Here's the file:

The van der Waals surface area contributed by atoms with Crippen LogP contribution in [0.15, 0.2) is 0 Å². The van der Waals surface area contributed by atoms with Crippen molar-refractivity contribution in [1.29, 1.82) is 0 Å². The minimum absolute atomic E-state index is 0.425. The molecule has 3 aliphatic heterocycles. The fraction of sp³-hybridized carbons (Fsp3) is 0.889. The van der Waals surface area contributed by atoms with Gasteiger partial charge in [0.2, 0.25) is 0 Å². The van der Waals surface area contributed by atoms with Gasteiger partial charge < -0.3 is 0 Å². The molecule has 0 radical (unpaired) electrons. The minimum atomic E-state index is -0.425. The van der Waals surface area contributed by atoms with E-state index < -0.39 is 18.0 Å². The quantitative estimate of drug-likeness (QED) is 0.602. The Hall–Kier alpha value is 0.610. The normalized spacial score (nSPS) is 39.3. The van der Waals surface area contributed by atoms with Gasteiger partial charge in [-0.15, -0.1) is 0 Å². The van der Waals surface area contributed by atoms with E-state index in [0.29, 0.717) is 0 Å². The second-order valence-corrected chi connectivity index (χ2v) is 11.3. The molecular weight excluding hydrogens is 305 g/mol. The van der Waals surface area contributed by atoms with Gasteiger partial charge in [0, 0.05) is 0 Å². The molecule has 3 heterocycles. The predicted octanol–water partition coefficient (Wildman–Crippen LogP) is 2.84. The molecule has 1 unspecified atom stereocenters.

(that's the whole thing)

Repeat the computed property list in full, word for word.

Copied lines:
The van der Waals surface area contributed by atoms with Crippen LogP contribution in [0.15, 0.2) is 0 Å². The van der Waals surface area contributed by atoms with Crippen molar-refractivity contribution in [1.29, 1.82) is 0 Å². The minimum absolute atomic E-state index is 0.425. The molecule has 3 aliphatic heterocycles. The fraction of sp³-hybridized carbons (Fsp3) is 0.889. The van der Waals surface area contributed by atoms with Gasteiger partial charge in [0.2, 0.25) is 0 Å². The van der Waals surface area contributed by atoms with Gasteiger partial charge < -0.3 is 0 Å². The molecule has 0 radical (unpaired) electrons. The minimum atomic E-state index is -0.425. The van der Waals surface area contributed by atoms with E-state index < -0.39 is 18.0 Å². The quantitative estimate of drug-likeness (QED) is 0.602. The Hall–Kier alpha value is 0.610. The normalized spacial score (nSPS) is 39.3. The van der Waals surface area contributed by atoms with Gasteiger partial charge in [-0.15, -0.1) is 0 Å². The van der Waals surface area contributed by atoms with E-state index in [0.29, 0.717) is 0 Å². The second-order valence-corrected chi connectivity index (χ2v) is 11.3. The molecular weight excluding hydrogens is 305 g/mol. The van der Waals surface area contributed by atoms with Gasteiger partial charge in [0, 0.05) is 0 Å². The molecule has 3 heterocycles. The predicted octanol–water partition coefficient (Wildman–Crippen LogP) is 2.84. The molecule has 1 unspecified atom stereocenters.